While maintaining that it disagreed with Human Rights Watch findings, Wildlife Alliance in November 2023 committed to: “provide technical and financial support” for “indigenous community land titling;” “establish, train, and support an indigenous Community Patrol team;” “provide formal human rights training to all Cambodian government rangers and Wildlife Alliance staff;” and develop a “formal Human Rights Policy.”

These commitments, if carried out, can have a positive impact, but Wildlife Alliance’s response thus far has fallen short of acknowledging and remedying the human rights harm caused by the project. Wildlife Alliance should create a comprehensive remediation plan in consultation with affected communities to compensate any victims of forced evictions, arbitrary detention, and unjust imprisonment. Wildlife Alliance should also hold accountable any project staff implicated in the abuses.

Verra should make reinstatement of the project conditional on comprehensive remediation for individuals and communities adversely affected by the project, including monetary compensation, and a new consultation process enabling the Chong to revisit the existing design, boundaries, activities, and project implementer of the REDD+ project, as well as benefit sharing arrangements. The Cambodian government should provide title to the Indigenous Chong traditional territories and acknowledge that Indigenous peoples own the carbon stored in their lands.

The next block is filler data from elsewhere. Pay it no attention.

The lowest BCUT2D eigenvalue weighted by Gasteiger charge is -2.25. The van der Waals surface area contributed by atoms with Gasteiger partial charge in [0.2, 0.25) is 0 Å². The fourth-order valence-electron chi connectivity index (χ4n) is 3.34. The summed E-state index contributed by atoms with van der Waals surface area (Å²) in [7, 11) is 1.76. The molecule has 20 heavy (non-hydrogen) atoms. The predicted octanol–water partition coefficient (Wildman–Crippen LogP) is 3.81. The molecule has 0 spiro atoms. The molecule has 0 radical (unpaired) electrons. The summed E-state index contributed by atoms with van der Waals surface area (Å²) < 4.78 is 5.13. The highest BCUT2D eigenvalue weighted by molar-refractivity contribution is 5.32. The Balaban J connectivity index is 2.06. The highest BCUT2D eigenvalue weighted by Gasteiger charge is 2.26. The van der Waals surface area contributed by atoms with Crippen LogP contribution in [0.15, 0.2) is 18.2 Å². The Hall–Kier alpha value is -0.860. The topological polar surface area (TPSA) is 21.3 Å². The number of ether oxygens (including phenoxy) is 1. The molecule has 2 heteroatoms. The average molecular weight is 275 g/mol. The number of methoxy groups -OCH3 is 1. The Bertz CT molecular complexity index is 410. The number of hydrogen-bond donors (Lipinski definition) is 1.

“Verra’s inaction for years in the face of the multiple red flags seriously calls into question its oversight and accountability mechanisms,” Téllez Chávez said. “These findings raise concerns about whether other carbon offsetting projects across the globe that were approved by Verra are causing harm to the very communities that most depend on forests for their livelihoods.”